Sydney Holmes



City leaders are scrambling to improve infrastructure and public transportation as Northwest Arkansas continues to become one of the top places to live in the U.S.

Not everyone has the luxury of a car and unless you live within walking distance from school or work without a vehicle, moving around the cities becomes a challenge. Residents rely on public transit and city officials have failed to provide accessible transportation.

Ozark Regional Transit is attempting to change and redefine public transportation in Northwest Arkansas. Their mission thrives to unify the community by providing zero fare transportation with wheelchair accessibility.

Seeing the need for conveyance in the community ORT was formed to provide safe, reliable, and affordable transportation to residents in Fayetteville, Springdale, Rogers, and Bentonville. The transit provides fixed-routes in Fayetteville and Springdale and on-demand transit in Fayetteville, Rogers, Bentonville and now Springdale .

ORT provides Complimentary Paratransit service to people who live within 3/4ths of a mile of a fixed-route bus stop and are unable to get to the stop. From there the wheelchair equipped buses have a lift or ramp ready to use to get you to your destination. There is also an option for wheel chair accessibility for on demand transit as well.

Joel Gardner

Currently ORT has nine paratransit buses/vans transporting about 50-75 riders a day with a disability as well as 1,000 riders in their system. Springdale resident Kasey Hodges has a physical disability called cerebral palsy, and her first time using public transit was using Ozark Regional Transit.

“I had a good experience with ORT overall. I was impressed with how many stops were available along my ride on the Fayetteville route and that the bus comes every 40 minutes. I also noticed that there were frequent riders, one being a wheelchair-user. The driver was very efficient in getting people on and off the bus,” said Hodges.

Kasey Hodges

One issue she had was the bus did miss a few time slots. Hodges only recommendation for improvement would be for people who don’t have cell phones to have the bus schedules posted at the bus stops.

The feeling of independence that riders experience through public transportation is the mission of why this nonprofit materialized. Residents can move around the community without owning or operating a vehicle.

With limited funding Executive Director Joel Gardner knew they had to do something different and not just stick with fixed routes running in circles. Looking into other cities, on demand transit became a new form 5 years ago, ORT began developing and using on demand three years ago. After running with one version of their app for a year, in February 2022 a new partnership and algorithm was created, and their ridership skyrocketed.

The On-demand app created a unique way to provide simple acquirable transportation without the use of a fixed route schedule. Download the app ORT On Demand type in the pick-up location, how many people will be traveling, the desired destination and accept the ride. The app will select a van and the quickest route for your convenience. Through geolocation riders can track the drivers and are able call dispatch if any issues arise.

“It is not an individual taxi ride it is a shared ride based off of mapping, using algorithm, and based off of the constant and growing requests around you," said Gardner.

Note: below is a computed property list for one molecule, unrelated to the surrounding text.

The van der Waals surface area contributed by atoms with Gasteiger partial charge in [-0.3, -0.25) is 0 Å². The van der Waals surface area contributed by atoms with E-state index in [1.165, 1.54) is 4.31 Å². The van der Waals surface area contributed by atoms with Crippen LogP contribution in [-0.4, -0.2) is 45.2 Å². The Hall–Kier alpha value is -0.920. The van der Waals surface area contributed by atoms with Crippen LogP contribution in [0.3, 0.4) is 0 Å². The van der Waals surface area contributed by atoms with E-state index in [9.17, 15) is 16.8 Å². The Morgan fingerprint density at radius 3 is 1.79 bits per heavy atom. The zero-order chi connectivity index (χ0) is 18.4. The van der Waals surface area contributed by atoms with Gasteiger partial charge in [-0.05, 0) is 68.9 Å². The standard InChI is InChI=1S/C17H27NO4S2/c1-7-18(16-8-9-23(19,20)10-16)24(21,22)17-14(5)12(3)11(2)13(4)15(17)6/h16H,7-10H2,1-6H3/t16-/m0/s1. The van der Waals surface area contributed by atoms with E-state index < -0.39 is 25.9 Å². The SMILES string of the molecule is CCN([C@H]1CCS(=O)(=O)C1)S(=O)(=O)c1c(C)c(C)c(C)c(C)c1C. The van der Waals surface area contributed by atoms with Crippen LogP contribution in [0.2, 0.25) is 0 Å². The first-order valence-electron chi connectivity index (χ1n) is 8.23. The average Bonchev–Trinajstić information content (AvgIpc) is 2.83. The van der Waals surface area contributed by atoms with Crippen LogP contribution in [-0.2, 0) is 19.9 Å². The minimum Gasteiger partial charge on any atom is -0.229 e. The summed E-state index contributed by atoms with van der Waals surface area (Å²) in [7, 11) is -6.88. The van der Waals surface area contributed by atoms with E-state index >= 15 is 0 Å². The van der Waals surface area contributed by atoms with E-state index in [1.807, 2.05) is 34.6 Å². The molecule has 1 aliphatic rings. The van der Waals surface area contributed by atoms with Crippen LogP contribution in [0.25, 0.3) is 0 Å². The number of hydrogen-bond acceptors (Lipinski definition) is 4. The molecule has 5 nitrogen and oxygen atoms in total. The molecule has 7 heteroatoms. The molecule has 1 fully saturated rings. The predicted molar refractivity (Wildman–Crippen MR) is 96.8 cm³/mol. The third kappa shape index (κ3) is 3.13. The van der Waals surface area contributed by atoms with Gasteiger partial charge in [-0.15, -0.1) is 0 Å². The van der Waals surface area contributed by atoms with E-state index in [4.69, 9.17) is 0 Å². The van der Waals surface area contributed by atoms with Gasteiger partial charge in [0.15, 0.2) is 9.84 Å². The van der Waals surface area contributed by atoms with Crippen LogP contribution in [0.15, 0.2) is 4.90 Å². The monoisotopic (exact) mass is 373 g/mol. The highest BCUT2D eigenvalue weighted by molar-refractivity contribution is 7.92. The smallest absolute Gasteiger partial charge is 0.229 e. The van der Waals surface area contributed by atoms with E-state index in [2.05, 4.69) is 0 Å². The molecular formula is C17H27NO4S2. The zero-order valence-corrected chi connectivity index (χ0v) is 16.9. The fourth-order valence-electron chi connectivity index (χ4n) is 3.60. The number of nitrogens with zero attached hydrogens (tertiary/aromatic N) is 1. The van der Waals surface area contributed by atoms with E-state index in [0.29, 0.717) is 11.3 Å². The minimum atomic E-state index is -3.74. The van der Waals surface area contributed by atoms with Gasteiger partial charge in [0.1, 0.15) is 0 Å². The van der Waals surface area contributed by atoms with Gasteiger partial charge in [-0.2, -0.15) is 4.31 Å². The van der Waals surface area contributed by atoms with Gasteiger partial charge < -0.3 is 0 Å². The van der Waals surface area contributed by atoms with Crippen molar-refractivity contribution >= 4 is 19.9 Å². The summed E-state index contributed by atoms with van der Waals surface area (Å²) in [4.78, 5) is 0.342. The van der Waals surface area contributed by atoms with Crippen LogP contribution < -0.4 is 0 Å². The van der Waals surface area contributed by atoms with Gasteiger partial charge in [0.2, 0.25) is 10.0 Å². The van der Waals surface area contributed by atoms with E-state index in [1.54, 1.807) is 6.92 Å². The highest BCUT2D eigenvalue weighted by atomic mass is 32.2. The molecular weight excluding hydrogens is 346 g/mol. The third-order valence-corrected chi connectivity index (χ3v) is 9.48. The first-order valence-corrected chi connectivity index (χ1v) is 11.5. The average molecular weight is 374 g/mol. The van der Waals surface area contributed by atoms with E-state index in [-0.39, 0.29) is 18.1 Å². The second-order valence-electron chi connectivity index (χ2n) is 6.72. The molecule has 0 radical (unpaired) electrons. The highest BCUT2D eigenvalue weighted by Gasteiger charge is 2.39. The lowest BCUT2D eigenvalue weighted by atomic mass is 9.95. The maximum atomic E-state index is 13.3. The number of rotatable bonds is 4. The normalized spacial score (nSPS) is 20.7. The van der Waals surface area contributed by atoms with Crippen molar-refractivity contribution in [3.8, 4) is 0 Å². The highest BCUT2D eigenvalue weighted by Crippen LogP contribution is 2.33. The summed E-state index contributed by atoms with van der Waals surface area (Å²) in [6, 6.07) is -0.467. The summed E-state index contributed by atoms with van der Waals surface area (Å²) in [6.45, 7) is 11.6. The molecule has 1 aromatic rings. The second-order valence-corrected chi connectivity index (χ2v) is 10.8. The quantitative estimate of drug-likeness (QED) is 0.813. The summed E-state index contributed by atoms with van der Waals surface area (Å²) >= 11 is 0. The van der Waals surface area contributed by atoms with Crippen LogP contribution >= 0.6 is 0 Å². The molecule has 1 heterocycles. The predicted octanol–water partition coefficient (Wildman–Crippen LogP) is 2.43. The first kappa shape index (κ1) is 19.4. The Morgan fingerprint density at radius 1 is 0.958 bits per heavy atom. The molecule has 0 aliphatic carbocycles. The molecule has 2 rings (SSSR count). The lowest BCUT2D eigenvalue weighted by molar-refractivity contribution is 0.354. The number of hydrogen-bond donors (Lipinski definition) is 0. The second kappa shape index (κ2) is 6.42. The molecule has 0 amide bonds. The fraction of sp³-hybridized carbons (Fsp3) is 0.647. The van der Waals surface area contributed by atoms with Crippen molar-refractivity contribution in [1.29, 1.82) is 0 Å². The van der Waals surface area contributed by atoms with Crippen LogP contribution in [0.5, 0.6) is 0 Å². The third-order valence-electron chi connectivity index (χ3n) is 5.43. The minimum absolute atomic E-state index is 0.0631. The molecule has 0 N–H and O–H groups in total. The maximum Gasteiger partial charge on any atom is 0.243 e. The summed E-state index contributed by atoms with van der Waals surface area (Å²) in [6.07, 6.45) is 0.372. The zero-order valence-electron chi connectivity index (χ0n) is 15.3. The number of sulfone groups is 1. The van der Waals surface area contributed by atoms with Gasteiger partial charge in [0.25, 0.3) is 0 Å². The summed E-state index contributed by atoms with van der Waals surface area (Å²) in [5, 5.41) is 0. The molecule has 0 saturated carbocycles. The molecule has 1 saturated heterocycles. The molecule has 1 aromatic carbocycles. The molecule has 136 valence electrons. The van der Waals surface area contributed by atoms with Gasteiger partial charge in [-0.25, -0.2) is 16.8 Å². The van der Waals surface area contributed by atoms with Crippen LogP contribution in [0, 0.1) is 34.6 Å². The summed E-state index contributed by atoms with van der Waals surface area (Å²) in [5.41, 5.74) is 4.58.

All buses can accommodate bikers

In terms of safety once the ride is accepted, a picture of what the bus driver looks like and what the bus should look like will pop up. With cameras in all the buses and geocoding, they will know what time you've been picked up and dropped off.

“As a woman I've ridden public transit in larger cities and because there's a lot of people that use them in bigger cities, I feel safer in a way. I was always scared to use it here but not for any nefarious reason other than I was just super unfamiliar with it. The first thing I asked from HR was what do the drivers go through before we put them on the bus and before they start driving,” said Executive Liaison Erika Finnestead.

There are multiple background and sex offender screening for all drivers. They also must pass random drug tests where they have 45 minutes from when they are given the test to when you have to be at the place to take the drug test. If the driver fails the test or refuses to take the test they are immediately terminated and will not touch a bus.

The negative connotation of public transportation remains a challenge that ORT needs to shift. Finnestead will continue to use the platform she is given to show NWA how it empowers and benefits the community. Her goal is to "rebrand the negative stigma around using public transit Northwest Arkansas, because I can see how it connects people."

As a nonprofit sustainability is a daily challenge. With the majority of funding coming from grants from either Walton Family Foundation or Federal Transport Administration, the cities need to see the demand and provide further funding. "We will always be here when you ask about sustainability. To me sustainability is 40 years, it isn’t 10,” said Gardner.

The plan for ORT, with suitable funding, is to be prepared and continue to provide transportation for Northwest Arkansas's fast-growing population by expanding the number of buses and routes. NWA has lots to offer in scenery, restaurants, and businesses. The cities need to provide appropriate transportation as ORT will continue to try and remain zero fare.

Erika Finnestead

FOLLOW Ozark Regional Transit HERE

Check out ORT Website and Blog HERE

MEET THE AUTHOR | Sydney Holmes is a junior at the University of Arkansas studying Journalism and Political Science. She is the Spring 2023 VIP Intern for NWA Girl Gang.